|Perspectives: Jonathon Diaz, Air Wisconsin|
|Written by Jonathon Diaz|
My name is Jonathon Diaz and I am a first officer for Air Wisconsin. Ever since I can remember I wanted to follow in my father's footsteps and become an airline pilot. He flew for the national airline of the Domincan Republic Dominicana Airlines, flying 727's and 747's, and later on with United Airlines. My ambitions became a reality when one day a guidance counselor during my senior year in high school informed me there was a scholarship available that would fund two-thirds of the private pilot certificate at my local airport. I eagerly applied and was one of the three winners awarded the two thousand dollars. It took me a long time to complete my private pilot license because I was going to school full time and working a part-time job.
Eventually, about a year and a half later I had my private in hand. The same time I finished my training the flight school I had been attending closed down. I was forced to find another flight school farther away at a very busy general aviation airport, Ft. Lauderdale Executive Airport. I went on to get my instrument, multi-engine, and commercial license at the largest flight school on the field. I trained in Piper Warriors, a Piper Duchess for the multi-engine rating, and a Piper Arrow for the commercial license. So there I was January of 2001 with all my licenses and just over 300 hours. Now the question was, how do I build flight time? For a while I was renting out airplanes and flying cross country flights with my dad to just about every general aviation airport in Florida. After a while that got quite costly and I was unable to dish out a couple hundred dollars a flight.
As I was preparing myself to become a flight instructor, with one last effort, I went to an FBO(fixed base operator) at KFXE and inquired if anyone was hiring on the field. One of the line techs said "try so and so, they've been hiring low time first officers." I had nothing to lose. One morning I bought a white pilot shirt, black slacks, black tie, and polished up my shoes and my resume and asked for the chief pilot at this company that flew 402's, Navajos, Caravans, and Metroliners to the Bahamas. After waiting about an hour for him to see me he asked a few questions and reviewed my resume. He said I was too "low time" and he could not use me at the time. I thanked him and asked if I could help out in any other way I would gladly do it.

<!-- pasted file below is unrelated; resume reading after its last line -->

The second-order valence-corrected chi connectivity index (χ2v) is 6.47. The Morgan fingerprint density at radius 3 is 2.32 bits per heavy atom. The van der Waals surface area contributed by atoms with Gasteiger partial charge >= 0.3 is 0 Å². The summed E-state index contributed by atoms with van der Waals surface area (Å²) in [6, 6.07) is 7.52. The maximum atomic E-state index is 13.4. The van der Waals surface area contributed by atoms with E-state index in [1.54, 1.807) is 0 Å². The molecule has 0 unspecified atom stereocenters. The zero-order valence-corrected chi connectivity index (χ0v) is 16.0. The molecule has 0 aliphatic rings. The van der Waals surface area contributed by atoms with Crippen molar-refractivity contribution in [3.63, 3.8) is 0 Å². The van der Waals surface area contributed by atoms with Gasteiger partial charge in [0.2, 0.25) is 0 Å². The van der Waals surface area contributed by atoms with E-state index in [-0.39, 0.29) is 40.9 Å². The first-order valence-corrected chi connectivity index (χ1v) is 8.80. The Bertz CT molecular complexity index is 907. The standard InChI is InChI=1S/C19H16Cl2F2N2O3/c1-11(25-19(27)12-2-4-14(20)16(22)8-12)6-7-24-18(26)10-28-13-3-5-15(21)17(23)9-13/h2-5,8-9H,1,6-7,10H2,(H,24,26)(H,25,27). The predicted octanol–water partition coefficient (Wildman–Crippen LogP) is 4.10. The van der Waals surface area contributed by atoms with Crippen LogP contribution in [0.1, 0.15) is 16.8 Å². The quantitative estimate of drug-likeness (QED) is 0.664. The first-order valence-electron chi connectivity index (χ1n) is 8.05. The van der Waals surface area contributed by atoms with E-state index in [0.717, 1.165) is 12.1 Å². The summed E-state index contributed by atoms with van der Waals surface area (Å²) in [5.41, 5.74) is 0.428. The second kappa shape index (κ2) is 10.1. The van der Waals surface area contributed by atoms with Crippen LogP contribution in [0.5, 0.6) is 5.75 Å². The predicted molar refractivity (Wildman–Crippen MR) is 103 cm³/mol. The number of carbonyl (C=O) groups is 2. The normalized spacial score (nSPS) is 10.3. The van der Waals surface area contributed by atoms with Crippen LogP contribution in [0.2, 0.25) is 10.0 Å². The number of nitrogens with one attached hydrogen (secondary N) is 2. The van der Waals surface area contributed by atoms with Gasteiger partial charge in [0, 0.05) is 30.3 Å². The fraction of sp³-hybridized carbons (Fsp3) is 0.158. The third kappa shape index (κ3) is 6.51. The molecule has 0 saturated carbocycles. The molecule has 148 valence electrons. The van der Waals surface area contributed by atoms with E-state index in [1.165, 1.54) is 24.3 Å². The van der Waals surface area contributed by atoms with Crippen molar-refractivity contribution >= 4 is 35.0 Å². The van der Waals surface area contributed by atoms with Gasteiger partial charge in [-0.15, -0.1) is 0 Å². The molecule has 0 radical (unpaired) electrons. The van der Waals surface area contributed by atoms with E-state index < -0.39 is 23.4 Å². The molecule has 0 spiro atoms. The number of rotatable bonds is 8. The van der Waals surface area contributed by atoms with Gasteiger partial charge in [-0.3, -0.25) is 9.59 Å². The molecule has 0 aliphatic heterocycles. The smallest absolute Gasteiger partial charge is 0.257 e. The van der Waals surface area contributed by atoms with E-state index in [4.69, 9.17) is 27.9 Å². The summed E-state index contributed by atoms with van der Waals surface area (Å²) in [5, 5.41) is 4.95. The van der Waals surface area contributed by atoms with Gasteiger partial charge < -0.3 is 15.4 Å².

A few weeks later I found myself fueling, cleaning airplanes, hangars, filing flight plans, answering phones and just about everything I could to get my foot in the door. I knew if I showed the company what a hard worker I was and how dedicated I was to being a part of their team even if it wasn't as a pilot initially, maybe I would eventually get a shot. Four grueling months went by and the chief pilot gave me the news I had been waiting for. Two of his Metroliner first officers had just put in their two weeks notice. "Jonathon, I want you to train in the Metroliner. I've seen all the hard work you've been doing around here and I appreciate it. Here is the book for the Metroliner. In two weeks I want you to be ready for an oral exam on limitations, systems, and emergency procedures. Next thing I knew I had my checkride in the Fairchild Metroliner, a twin engine turboprop in September 2002.
For two years I built up over 1600 hours with the majority right seat in the Metro and about 400 hours PIC in the Cessna Caravan, which is also a turbine powered airplane. My goal had always been to fly the "heavies" for a major airline. With this in mind, in June 2004 I sent out about five resumes to various regional airlines.
Exactly one week later Air Wisconsin (at the time United Express) wanted to interview me. I was successful and was hired as a first officer on the Canadair Regional Jet (CRJ200) based in Washington Dulles. In September of 2005 we became a USAirways Express carrier and I was displaced to Philadelphia, then chose Norfolk, DCA and currently back in Philadelphia. Captain upgrade hopefully won't be too much longer and I can start accumulating the 1000 hours PIC turbine that the majors are looking for.
In summation, I wouldn't be where I am today if it wasn't for various people who helped me out along the way: My parents for the financial support and motivation, the guidance counselor who suggested the aviation scholarship, and the chief pilot of the 135 operation that hired me and gave a "low time" pilot his dream shot.
My advice to an aspiring pilot is to keep knocking on those doors, don't take no for an answer, and always maintain a positive attitude. Attitude equals altitude. Also, this industry is a small one. You never know who you fly with that one day can help you out or vice versa. Always be professional and courteous.
Air Wisconsin F/O